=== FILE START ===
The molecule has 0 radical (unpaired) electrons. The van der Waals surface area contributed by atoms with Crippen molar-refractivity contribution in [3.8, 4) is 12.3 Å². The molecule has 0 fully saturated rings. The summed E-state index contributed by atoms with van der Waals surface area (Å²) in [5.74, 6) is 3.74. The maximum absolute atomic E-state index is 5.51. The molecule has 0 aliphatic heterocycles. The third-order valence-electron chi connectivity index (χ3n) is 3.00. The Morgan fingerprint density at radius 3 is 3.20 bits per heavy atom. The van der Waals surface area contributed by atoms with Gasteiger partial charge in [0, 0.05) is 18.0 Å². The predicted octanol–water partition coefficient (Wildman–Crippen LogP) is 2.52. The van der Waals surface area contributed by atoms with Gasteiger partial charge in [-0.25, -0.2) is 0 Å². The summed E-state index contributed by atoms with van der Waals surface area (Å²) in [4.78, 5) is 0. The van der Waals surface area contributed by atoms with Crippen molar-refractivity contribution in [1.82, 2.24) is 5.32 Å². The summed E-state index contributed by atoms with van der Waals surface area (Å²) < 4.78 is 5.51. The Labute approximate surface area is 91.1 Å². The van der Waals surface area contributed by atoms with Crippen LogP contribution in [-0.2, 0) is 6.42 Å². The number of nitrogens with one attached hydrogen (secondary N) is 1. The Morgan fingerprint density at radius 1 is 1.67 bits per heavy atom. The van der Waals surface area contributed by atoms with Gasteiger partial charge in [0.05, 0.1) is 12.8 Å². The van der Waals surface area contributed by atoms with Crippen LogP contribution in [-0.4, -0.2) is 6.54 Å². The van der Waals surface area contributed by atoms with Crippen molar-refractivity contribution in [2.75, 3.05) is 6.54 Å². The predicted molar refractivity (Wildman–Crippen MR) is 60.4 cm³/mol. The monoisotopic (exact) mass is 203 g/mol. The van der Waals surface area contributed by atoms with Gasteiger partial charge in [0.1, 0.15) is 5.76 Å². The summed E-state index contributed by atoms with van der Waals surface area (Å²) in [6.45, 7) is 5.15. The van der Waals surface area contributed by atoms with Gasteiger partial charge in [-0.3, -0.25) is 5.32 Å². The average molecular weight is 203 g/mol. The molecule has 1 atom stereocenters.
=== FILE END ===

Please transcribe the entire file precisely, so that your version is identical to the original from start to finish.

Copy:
The molecule has 0 radical (unpaired) electrons. The van der Waals surface area contributed by atoms with Crippen molar-refractivity contribution in [3.8, 4) is 12.3 Å². The molecule has 0 fully saturated rings. The summed E-state index contributed by atoms with van der Waals surface area (Å²) in [5.74, 6) is 3.74. The maximum absolute atomic E-state index is 5.51. The molecule has 0 aliphatic heterocycles. The third-order valence-electron chi connectivity index (χ3n) is 3.00. The Morgan fingerprint density at radius 3 is 3.20 bits per heavy atom. The van der Waals surface area contributed by atoms with Gasteiger partial charge in [0, 0.05) is 18.0 Å². The predicted octanol–water partition coefficient (Wildman–Crippen LogP) is 2.52. The van der Waals surface area contributed by atoms with Gasteiger partial charge in [-0.25, -0.2) is 0 Å². The summed E-state index contributed by atoms with van der Waals surface area (Å²) in [4.78, 5) is 0. The van der Waals surface area contributed by atoms with Crippen molar-refractivity contribution in [1.82, 2.24) is 5.32 Å². The summed E-state index contributed by atoms with van der Waals surface area (Å²) < 4.78 is 5.51. The Labute approximate surface area is 91.1 Å². The van der Waals surface area contributed by atoms with Crippen LogP contribution in [-0.2, 0) is 6.42 Å². The number of nitrogens with one attached hydrogen (secondary N) is 1. The Morgan fingerprint density at radius 1 is 1.67 bits per heavy atom. The van der Waals surface area contributed by atoms with Gasteiger partial charge in [0.05, 0.1) is 12.8 Å². The van der Waals surface area contributed by atoms with Crippen LogP contribution in [-0.4, -0.2) is 6.54 Å². The van der Waals surface area contributed by atoms with Crippen molar-refractivity contribution in [2.75, 3.05) is 6.54 Å². The predicted molar refractivity (Wildman–Crippen MR) is 60.4 cm³/mol. The monoisotopic (exact) mass is 203 g/mol. The van der Waals surface area contributed by atoms with Gasteiger partial charge in [0.1, 0.15) is 5.76 Å². The summed E-state index contributed by atoms with van der Waals surface area (Å²) in [6.45, 7) is 5.15. The van der Waals surface area contributed by atoms with Gasteiger partial charge in [-0.3, -0.25) is 5.32 Å². The average molecular weight is 203 g/mol. The molecule has 1 atom stereocenters.